On 18 November 2011, Sepp Blatter apologized for remarks he made earlier in the week about racism in football. It was the latest in a series of events over the course of a difficult year for the FIFA president.
No stranger to controversy, Blatter had previously provoked strong reactions for several statements, including his opinion that women's football would be more popular if the players wore tight shorts and his description of Cristiano Ronaldo's contract situation as a form of slavery. During his 2010 campaign for re-election to his FIFA post, he fell under intense scrutiny for allegations of corruption throughout the organization.
Then, in mid-November 2011, he addressed the problem of racism in football by suggesting that the players resolve any on-field incidents with a post-match handshake. The comment immediately drew harsh criticism from a wide variety of sources, most notably from Manchester United defender Rio Ferdinand, who called the comment "so condescending it's almost laughable." Many people called for Blatter's resignation.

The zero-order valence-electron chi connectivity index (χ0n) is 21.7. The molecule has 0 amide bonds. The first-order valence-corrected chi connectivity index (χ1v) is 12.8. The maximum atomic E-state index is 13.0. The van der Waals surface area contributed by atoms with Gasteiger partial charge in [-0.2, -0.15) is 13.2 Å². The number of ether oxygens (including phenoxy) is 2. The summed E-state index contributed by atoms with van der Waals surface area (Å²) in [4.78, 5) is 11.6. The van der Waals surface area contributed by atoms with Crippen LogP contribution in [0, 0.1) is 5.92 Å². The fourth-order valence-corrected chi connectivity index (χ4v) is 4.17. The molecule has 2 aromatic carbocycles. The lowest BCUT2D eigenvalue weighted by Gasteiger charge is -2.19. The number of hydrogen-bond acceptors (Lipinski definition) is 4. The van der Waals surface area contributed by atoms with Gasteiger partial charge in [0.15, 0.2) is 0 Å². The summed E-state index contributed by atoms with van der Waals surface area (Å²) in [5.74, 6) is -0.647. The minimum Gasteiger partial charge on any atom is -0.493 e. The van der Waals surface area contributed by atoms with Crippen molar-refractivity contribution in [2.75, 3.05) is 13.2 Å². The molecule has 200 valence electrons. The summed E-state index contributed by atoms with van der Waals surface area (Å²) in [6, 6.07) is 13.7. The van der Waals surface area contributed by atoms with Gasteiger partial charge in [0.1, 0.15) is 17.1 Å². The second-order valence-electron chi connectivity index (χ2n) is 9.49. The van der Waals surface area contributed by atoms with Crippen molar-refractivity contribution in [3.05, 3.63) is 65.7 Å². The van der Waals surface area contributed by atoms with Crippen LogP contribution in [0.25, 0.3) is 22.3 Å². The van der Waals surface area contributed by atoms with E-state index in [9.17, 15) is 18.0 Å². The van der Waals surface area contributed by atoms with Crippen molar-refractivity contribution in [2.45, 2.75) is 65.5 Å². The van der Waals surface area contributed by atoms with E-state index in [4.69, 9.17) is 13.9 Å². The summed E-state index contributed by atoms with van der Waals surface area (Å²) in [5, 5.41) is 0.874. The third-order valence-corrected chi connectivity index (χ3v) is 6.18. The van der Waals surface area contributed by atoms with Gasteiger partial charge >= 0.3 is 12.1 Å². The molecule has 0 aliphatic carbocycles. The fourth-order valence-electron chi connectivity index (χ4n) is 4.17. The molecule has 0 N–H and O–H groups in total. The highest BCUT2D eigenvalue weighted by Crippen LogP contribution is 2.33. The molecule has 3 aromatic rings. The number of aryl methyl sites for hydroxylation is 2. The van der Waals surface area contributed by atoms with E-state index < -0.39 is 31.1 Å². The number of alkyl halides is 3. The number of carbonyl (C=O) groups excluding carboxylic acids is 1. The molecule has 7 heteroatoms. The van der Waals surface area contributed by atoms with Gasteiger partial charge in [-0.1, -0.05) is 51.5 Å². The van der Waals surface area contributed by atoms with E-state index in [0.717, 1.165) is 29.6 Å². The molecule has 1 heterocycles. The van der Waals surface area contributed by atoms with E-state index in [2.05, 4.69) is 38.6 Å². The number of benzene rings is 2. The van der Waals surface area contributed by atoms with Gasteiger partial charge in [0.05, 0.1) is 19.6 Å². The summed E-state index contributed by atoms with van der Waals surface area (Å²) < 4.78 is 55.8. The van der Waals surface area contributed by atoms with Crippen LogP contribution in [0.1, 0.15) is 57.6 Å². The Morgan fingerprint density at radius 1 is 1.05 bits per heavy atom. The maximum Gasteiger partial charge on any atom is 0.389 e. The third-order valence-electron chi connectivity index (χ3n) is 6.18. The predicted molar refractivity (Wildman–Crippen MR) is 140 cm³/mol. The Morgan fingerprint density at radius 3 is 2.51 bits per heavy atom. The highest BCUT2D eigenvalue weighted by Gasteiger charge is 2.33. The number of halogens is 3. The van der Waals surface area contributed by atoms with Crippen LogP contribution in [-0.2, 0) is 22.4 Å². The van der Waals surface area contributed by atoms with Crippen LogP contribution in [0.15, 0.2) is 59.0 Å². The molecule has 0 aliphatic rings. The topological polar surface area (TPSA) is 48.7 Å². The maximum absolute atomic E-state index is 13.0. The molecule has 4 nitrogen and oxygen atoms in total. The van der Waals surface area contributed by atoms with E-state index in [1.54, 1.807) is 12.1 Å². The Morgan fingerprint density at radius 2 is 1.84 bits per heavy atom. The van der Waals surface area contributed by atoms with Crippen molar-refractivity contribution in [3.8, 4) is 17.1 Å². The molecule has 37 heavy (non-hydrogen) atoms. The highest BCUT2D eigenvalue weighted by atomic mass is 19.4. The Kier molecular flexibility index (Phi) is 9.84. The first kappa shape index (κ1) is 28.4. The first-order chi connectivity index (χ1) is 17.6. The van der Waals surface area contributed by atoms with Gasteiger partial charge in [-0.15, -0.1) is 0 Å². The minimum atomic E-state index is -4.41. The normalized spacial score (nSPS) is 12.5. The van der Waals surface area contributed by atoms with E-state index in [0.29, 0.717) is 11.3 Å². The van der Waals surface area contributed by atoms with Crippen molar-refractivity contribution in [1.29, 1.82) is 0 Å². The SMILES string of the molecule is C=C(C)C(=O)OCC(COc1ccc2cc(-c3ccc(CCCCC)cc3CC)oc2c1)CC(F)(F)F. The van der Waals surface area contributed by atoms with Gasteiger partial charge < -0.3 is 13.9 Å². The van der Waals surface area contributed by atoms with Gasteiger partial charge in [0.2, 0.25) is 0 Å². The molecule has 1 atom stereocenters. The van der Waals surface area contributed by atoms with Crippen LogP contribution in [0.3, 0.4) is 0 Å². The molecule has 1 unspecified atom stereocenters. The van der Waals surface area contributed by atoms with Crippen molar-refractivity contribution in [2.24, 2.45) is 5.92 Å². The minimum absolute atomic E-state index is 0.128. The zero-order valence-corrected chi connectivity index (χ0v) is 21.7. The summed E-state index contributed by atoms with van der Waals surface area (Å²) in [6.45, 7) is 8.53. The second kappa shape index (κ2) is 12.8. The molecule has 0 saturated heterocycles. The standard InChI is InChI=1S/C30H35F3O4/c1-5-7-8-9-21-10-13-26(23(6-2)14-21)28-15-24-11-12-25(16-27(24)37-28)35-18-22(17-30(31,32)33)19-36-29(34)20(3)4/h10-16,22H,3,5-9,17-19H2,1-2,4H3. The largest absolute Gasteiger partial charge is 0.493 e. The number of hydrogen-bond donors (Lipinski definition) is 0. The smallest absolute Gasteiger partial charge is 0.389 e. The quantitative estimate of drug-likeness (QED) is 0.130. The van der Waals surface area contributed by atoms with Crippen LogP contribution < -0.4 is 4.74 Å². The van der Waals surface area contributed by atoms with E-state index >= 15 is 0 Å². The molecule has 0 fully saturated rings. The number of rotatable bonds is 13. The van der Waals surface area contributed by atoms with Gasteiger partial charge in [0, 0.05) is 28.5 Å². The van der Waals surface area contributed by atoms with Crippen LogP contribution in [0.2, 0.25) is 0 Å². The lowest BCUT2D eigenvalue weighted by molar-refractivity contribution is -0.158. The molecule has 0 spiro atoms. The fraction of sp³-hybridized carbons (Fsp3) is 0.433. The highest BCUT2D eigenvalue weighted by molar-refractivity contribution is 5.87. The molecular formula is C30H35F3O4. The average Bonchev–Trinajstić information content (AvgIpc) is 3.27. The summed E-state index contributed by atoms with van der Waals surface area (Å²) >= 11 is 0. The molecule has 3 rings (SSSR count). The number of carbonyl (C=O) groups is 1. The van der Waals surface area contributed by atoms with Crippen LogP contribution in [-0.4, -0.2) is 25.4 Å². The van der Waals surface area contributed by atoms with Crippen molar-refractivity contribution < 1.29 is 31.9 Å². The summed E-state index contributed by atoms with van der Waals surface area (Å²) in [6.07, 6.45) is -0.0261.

The pressure led to his eventual apology. He did not deliver it in person, however, but instead submitted a written statement that was read by FIFA official Tokyo Sexwale. The statement read: "When you have done something which was not totally correct, I can only say I am sorry for all those people affected by my declarations. It hurts and I am still hurting because I couldn't envisage such a reaction."
Despite continued calls for his resignation, Blatter refused, saying that such a step was "not compatible with [his] fighting spirit." He finally resigned in 2015 after a widespread corruption scandal and is currently serving a six-year FIFA suspension that will last until 2022.